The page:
After DiCaprio was on board, Russell Crowe also joined for a supporting role.

Interestingly, Crowe anticipated back then that the film might not be popular, saying to MTV:

I think the perspective of ‘Body of Lies’ is ongoing,” he said of the script.

It’s machinations and creations of the American government, in terms of its foreign policy.

I don’t think it’s so responsive to what’s happening now — because what’s happening now is actually the fruit of seeds planted two or three decades ago, if not more.

But I think it’s timely to do a movie like that … it’s important, and Ridley is up for [portraying] the true negatives of this web of intrigue that’s been created.”

I don’t think it will be very popular,” Crowe insisted. “But that’s never been part of my project choice process.”

At this stage it might seem odd that a major studio (especially as one as keen on popcorn movies as Warner Bros) would be green-lighting this type of material.

But I’n guessing that a combination of star power (studios always want to please A-listers) and the hope that Scott could do what he did with Black Hawk Down (i.e. turn military themed material into an accessible hit) made Alan Horn and the suits at Burbank feel this could be a smart and accessible thriller that touched on modern issues.

So, with the cast set and locations scouted, production was all set to begin.


Now, how much does a film like Body of Lies cost to produce?

Actual budgets for films are very hard to come by as studios (for various different reasons) want to keep that information secret, but various pundits and organisations come up with estimates.

The IMDb reckons $70 million, as do Box Office Mojo. That though is just the production budget, which doesn’t include the marketing of the film once it is completed.

The film was shot on location in Washington D.C., Europe and various locations in the Middle East.

However, Dubai in the United Arab Emirates was dropped after the National Media Council there took exception to content of the script.

Ali Jafaar of Variety reported in August 2007 that:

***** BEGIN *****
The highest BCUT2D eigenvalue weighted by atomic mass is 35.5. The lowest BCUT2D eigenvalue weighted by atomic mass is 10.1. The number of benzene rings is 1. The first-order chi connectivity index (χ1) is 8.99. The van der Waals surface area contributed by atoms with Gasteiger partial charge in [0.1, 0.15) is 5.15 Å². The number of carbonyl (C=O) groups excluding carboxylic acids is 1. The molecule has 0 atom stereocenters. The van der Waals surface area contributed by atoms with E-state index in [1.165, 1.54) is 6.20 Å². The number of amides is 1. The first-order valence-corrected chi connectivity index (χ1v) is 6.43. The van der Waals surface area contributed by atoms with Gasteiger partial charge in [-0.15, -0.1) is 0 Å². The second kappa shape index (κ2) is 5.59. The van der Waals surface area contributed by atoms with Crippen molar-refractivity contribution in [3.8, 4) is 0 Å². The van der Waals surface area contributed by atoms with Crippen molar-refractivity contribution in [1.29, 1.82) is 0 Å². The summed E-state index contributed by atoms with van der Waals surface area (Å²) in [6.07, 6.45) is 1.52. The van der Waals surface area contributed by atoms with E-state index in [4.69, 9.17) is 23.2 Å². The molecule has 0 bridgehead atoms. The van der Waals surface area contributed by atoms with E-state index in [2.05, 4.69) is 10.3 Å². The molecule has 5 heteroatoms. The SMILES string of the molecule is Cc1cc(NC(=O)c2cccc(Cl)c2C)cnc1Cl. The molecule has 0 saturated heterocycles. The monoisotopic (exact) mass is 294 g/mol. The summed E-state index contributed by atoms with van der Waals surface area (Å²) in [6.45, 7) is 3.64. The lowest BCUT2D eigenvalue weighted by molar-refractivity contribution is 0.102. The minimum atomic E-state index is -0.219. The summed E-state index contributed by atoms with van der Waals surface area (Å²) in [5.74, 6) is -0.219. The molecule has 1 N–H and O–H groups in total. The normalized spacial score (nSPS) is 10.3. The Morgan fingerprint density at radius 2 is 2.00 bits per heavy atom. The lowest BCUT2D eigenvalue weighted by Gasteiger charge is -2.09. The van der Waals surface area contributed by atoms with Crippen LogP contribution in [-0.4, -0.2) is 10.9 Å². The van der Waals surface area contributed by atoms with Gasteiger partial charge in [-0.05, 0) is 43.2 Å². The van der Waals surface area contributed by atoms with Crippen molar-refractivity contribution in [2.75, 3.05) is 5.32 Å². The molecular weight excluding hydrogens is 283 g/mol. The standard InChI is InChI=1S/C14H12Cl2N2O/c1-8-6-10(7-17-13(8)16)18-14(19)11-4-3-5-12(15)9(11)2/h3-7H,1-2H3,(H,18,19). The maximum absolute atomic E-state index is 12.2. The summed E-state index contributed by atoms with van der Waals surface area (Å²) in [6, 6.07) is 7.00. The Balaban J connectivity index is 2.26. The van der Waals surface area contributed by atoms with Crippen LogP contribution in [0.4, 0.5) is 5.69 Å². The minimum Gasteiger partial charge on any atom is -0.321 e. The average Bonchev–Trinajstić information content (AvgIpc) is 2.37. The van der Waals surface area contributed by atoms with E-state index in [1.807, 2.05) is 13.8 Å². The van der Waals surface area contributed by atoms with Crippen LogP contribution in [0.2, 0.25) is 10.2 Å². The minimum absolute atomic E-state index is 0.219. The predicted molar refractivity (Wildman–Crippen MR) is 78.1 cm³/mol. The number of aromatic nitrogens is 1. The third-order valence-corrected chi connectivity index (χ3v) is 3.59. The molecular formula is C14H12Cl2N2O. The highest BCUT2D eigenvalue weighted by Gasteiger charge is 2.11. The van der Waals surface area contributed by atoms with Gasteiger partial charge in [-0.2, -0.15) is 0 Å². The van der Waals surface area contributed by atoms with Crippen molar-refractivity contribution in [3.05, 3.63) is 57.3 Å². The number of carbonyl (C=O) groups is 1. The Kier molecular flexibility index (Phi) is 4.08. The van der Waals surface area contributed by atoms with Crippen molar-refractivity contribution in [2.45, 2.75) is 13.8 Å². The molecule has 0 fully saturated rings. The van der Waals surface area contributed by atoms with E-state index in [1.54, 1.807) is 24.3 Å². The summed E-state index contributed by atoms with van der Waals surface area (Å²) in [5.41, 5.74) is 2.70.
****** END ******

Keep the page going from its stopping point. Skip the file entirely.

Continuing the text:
Pic was set to shoot in Dubai toward the end of the year.

“After receiving approval, it was later rejected as Dubai does not want to do any scripts that are of a political nature,” says Tim Smythe, CEO ofFilmworks, the Dubai-based shingle that was repping the production for Warners in the region.

Mideast-set portions of the film will likely all be shot in Morocco now.

The decision has already meant that two other Dubai-set shoots, a big-budget studio pic as well as a smaller budget East European feature, have subsequently pulled out of filming there.

Variety understands that the decision to nix the Scott project was based on U.A.E authorities’ reluctance to have Dubai associated with film subjects related to terrorism, Al Qaeda and Islamic fundamentalism.

This meant Scott had to relocate the Jordan sequences to his old stomping ground of Morocco, where he shot Black Hawk Down and Kingdom of Heaven.

Because of his history in shooting in the country, Scott has become friends with King Mohamed VI of Morocco, which helped the production gain access to government buildings and locations such as the Ministry of Finance and Casablanca airport (which doubled as Jordanian locations in the film).

However, principal photography began on September 5th 2007 in the US at the Eastern Market, Washington, D.C. where part of the Capitol Hill neighbourhood was converted to resemble a wintry Amsterdam in order to film a car bombing.